Thursday, December 13, 2012
Peace Bonds are protection orders that a judge makes in court to help protect one person from another.
Peace bonds are not a substitute for a charge. They are intended to prevent assault and harassment.
What is a peace bond?
A peace bond is a protection order under the Criminal Code of Canada. The formal legal name is an “810 recognizance”. You can get a peace bond if you are afraid that another person will harm you, your partner (spouse or your common-law), your child, or damage your property. The other person could be anyone - a neighbour, an acquaintance or a family member. The peace bond is an order from the court, or an agreement that a person makes with the court, “to keep the peace and be of good behaviour”. That person is called the “defendant.” You can also ask that the peace bond set out other specific conditions.
What conditions can be in a peace bond?
To give a few examples, the defendant may agree or the court can order the defendant to:
•not visit you at home or at work;
•not call you on the phone;
•not write you letters or send you messages;
•not contact children, parents or other family members;
•not drive by your house;
•be prohibited from possessing firearms or ammunition.
It is a crime to break any of the conditions of the peace bond.
How do I get a peace bond?
Go to the nearest police or RCMP station. Tell the police why you want a peace bond. You must have a good reason to believe that you or your children might be harmed, or your property damaged. The police will ask you to give a statement in writing. Be as specific as possible about your fear. State what the other person is doing that frightens you and why. Be sure to mention any conditions that would make you feel safer.
What happens next?
When the defendant goes to Court he or she can agree to sign the peace bond voluntarily. You will not have to be there. Court officials will notify you that the peace bond has been issued.
What if the defendant will not agree to sign the peace bond?
If the defendant will not agree to be bound by a peace bond, the judge must hold a hearing to decide whether to make an order for the peace bond. The Court will summons both you and the defendant to give evidence at the hearing.
What will happen at the court hearing?
The Crown prosecutor will ask you to take the stand. He or she will ask you questions about your fear for your safety under oath. The defendant will also have a chance to give evidence under oath. The defendant will explain why he or she does not agree with your reasons for feeling fearful. If the judge thinks you have a good reason to be afraid, she or he will issue the peace bond against the defendant. The judge will decide right away after listening to both sides. If the defendant does not show up, the judge can issue a warrant for his or her arrest. If the defendant refuses to sign the peace bond after it is ordered by a judge, he or she can go to jail for up to 12 months.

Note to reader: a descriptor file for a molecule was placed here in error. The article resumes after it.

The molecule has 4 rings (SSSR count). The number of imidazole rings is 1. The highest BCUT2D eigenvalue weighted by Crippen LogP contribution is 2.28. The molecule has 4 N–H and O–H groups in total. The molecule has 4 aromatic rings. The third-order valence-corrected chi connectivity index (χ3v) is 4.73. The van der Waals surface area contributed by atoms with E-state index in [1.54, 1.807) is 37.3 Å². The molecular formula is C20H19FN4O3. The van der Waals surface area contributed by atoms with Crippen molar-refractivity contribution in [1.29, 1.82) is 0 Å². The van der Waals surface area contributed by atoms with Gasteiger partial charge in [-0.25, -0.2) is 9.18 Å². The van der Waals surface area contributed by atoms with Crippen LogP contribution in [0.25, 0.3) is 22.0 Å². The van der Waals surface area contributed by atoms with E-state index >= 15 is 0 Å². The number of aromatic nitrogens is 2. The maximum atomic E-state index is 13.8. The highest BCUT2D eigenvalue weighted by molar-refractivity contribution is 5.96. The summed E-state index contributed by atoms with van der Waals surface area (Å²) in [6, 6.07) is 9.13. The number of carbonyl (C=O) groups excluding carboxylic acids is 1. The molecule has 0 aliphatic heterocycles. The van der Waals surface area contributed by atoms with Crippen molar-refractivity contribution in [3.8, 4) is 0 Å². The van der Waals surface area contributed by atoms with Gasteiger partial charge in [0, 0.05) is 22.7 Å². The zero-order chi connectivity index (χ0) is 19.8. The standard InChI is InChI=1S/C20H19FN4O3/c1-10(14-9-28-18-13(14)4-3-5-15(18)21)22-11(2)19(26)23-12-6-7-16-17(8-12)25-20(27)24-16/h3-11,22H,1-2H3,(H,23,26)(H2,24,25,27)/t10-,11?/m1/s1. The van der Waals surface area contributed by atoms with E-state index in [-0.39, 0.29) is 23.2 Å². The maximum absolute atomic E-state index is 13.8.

How long will the peace bond last?
The peace bond can last for up to one year. To get another peace bond after that year, you must have new evidence of your fear that the defendant will harm you, another family member or damage your property.
What is a “dual peace bond”?
Sometimes both parties claim that the other person is the aggressor, the one who should be keeping the peace. Although this is not common, the Courts will sometimes issue “dual” peace bonds, so that both of the parties are required to keep the peace and be of good behaviour to one another.
Do I get a copy of the peace bond?
You will not get one automatically. You must ask the court for a copy. It is a good idea to get a copy and carry it with you at all times. Give a copy to your local police or RCMP. If one of the conditions of the peace bond is the defendant not contact the children, be sure to give officials at the school or daycare a copy.
What if I move?
Generally, the police can enforce peace bonds anywhere across Canada. However, if you move or leave the territory, you should carefully review the conditions of your peace bond. For example, the peace bond may restrict the defendant from coming within a certain distance of your home at a specific address. If you move to a new address, you may not have continued protection. If you are uncertain whether your peace bond will apply in your new location, consult your local police or the RCMP. The police and RCMP can only enforce the terms of a peace bond as written. If necessary, you may have to ask for a modification of the peace bond, which could involve another hearing.
What should I do if the defendant breaks the conditions of the peace bond?
Call the police immediately. The police should lay charges because breaking a peace bond is a crime. The police can only enforce a peace bond if you let them know the defendant broke the conditions.
Will the defendant have a criminal record if I get the peace bond?
No, a peace bond is not a criminal charge. If the person named in the peace bond obeys all the conditions of the peace bond during its term, it will simply expire and nothing more will happen. But if the defendant breaks any condition of the peace bond, the police can charge him or her with a crime. If the court convicts a person of breaking the peace bond, he or she would have a criminal record. The person may get a fine, a jail term, or both.